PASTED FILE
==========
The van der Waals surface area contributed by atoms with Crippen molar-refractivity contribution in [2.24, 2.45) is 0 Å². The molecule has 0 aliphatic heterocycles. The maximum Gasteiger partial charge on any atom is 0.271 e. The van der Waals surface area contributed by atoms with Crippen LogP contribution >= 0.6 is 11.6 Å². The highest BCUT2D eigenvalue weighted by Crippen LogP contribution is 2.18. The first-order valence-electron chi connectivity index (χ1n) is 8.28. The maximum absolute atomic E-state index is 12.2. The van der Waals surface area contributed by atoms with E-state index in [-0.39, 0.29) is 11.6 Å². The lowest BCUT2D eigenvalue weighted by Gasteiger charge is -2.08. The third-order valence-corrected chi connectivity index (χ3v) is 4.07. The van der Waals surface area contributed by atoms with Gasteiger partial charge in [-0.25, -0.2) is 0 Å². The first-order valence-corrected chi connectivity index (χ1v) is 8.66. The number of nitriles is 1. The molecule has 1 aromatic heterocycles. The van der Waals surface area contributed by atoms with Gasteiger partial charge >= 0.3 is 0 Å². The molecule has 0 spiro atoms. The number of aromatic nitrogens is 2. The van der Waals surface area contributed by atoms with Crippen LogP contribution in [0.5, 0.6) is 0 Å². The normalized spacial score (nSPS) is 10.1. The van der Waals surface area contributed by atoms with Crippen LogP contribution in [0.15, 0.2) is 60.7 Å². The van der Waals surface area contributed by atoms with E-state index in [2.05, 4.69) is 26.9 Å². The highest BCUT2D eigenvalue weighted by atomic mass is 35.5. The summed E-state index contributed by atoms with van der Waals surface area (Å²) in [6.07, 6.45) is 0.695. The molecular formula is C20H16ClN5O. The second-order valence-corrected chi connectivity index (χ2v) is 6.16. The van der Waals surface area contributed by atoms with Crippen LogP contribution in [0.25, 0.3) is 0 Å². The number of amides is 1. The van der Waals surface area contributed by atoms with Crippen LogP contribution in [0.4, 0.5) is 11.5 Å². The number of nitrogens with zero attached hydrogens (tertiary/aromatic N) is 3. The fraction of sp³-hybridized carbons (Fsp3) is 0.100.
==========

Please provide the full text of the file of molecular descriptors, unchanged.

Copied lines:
The van der Waals surface area contributed by atoms with Crippen molar-refractivity contribution in [2.24, 2.45) is 0 Å². The molecule has 0 aliphatic heterocycles. The maximum Gasteiger partial charge on any atom is 0.271 e. The van der Waals surface area contributed by atoms with Crippen LogP contribution >= 0.6 is 11.6 Å². The highest BCUT2D eigenvalue weighted by Crippen LogP contribution is 2.18. The first-order valence-electron chi connectivity index (χ1n) is 8.28. The maximum absolute atomic E-state index is 12.2. The van der Waals surface area contributed by atoms with E-state index in [-0.39, 0.29) is 11.6 Å². The lowest BCUT2D eigenvalue weighted by Gasteiger charge is -2.08. The third-order valence-corrected chi connectivity index (χ3v) is 4.07. The van der Waals surface area contributed by atoms with Gasteiger partial charge in [-0.25, -0.2) is 0 Å². The first-order valence-corrected chi connectivity index (χ1v) is 8.66. The number of nitriles is 1. The molecule has 1 aromatic heterocycles. The van der Waals surface area contributed by atoms with Gasteiger partial charge >= 0.3 is 0 Å². The molecule has 0 spiro atoms. The number of aromatic nitrogens is 2. The van der Waals surface area contributed by atoms with Crippen LogP contribution in [0.5, 0.6) is 0 Å². The normalized spacial score (nSPS) is 10.1. The van der Waals surface area contributed by atoms with Crippen LogP contribution in [0.15, 0.2) is 60.7 Å². The van der Waals surface area contributed by atoms with E-state index in [2.05, 4.69) is 26.9 Å². The highest BCUT2D eigenvalue weighted by atomic mass is 35.5. The summed E-state index contributed by atoms with van der Waals surface area (Å²) in [6.07, 6.45) is 0.695. The molecular formula is C20H16ClN5O. The second-order valence-corrected chi connectivity index (χ2v) is 6.16. The van der Waals surface area contributed by atoms with Crippen LogP contribution in [0.25, 0.3) is 0 Å². The number of amides is 1. The van der Waals surface area contributed by atoms with Crippen LogP contribution in [0.4, 0.5) is 11.5 Å². The number of nitrogens with zero attached hydrogens (tertiary/aromatic N) is 3. The fraction of sp³-hybridized carbons (Fsp3) is 0.100.